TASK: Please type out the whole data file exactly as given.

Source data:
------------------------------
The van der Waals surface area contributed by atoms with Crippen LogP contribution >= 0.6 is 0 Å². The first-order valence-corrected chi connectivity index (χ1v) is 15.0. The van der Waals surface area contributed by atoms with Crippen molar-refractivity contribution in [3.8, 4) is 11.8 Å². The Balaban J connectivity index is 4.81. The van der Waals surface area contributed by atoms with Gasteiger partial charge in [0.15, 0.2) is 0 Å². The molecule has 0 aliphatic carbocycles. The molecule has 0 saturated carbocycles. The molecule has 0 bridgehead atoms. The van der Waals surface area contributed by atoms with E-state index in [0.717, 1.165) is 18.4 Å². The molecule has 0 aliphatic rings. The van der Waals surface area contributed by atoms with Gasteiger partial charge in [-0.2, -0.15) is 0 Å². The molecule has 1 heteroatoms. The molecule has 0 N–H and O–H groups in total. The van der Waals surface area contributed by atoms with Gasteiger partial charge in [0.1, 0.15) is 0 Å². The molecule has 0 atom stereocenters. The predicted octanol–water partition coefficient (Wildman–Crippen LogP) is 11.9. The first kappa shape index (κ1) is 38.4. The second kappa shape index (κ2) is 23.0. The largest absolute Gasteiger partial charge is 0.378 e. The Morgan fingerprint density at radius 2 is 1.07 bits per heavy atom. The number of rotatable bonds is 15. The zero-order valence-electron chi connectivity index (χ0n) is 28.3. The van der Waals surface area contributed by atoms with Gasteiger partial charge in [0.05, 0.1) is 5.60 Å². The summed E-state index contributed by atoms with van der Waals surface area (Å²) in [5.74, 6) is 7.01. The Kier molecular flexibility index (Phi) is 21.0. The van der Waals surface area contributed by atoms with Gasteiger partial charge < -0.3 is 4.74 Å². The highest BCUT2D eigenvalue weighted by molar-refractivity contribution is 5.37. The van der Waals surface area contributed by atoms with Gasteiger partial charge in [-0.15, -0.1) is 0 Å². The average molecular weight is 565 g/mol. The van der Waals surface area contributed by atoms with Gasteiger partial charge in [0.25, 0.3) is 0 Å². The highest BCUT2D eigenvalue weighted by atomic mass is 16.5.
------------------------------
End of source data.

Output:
The van der Waals surface area contributed by atoms with Crippen LogP contribution >= 0.6 is 0 Å². The first-order valence-corrected chi connectivity index (χ1v) is 15.0. The van der Waals surface area contributed by atoms with Crippen molar-refractivity contribution in [3.8, 4) is 11.8 Å². The Balaban J connectivity index is 4.81. The van der Waals surface area contributed by atoms with Gasteiger partial charge in [0.15, 0.2) is 0 Å². The molecule has 0 aliphatic carbocycles. The molecule has 0 saturated carbocycles. The molecule has 0 bridgehead atoms. The van der Waals surface area contributed by atoms with E-state index in [0.717, 1.165) is 18.4 Å². The molecule has 0 aliphatic rings. The van der Waals surface area contributed by atoms with Gasteiger partial charge in [-0.2, -0.15) is 0 Å². The molecule has 1 heteroatoms. The molecule has 0 N–H and O–H groups in total. The van der Waals surface area contributed by atoms with Gasteiger partial charge in [0.1, 0.15) is 0 Å². The molecule has 0 atom stereocenters. The predicted octanol–water partition coefficient (Wildman–Crippen LogP) is 11.9. The first kappa shape index (κ1) is 38.4. The second kappa shape index (κ2) is 23.0. The largest absolute Gasteiger partial charge is 0.378 e. The Morgan fingerprint density at radius 2 is 1.07 bits per heavy atom. The number of rotatable bonds is 15. The zero-order valence-electron chi connectivity index (χ0n) is 28.3. The van der Waals surface area contributed by atoms with Gasteiger partial charge in [0.05, 0.1) is 5.60 Å². The summed E-state index contributed by atoms with van der Waals surface area (Å²) in [5.74, 6) is 7.01. The Kier molecular flexibility index (Phi) is 21.0. The van der Waals surface area contributed by atoms with Gasteiger partial charge < -0.3 is 4.74 Å². The highest BCUT2D eigenvalue weighted by molar-refractivity contribution is 5.37. The van der Waals surface area contributed by atoms with Gasteiger partial charge in [-0.15, -0.1) is 0 Å². The average molecular weight is 565 g/mol. The van der Waals surface area contributed by atoms with Gasteiger partial charge in [0.25, 0.3) is 0 Å². The highest BCUT2D eigenvalue weighted by atomic mass is 16.5.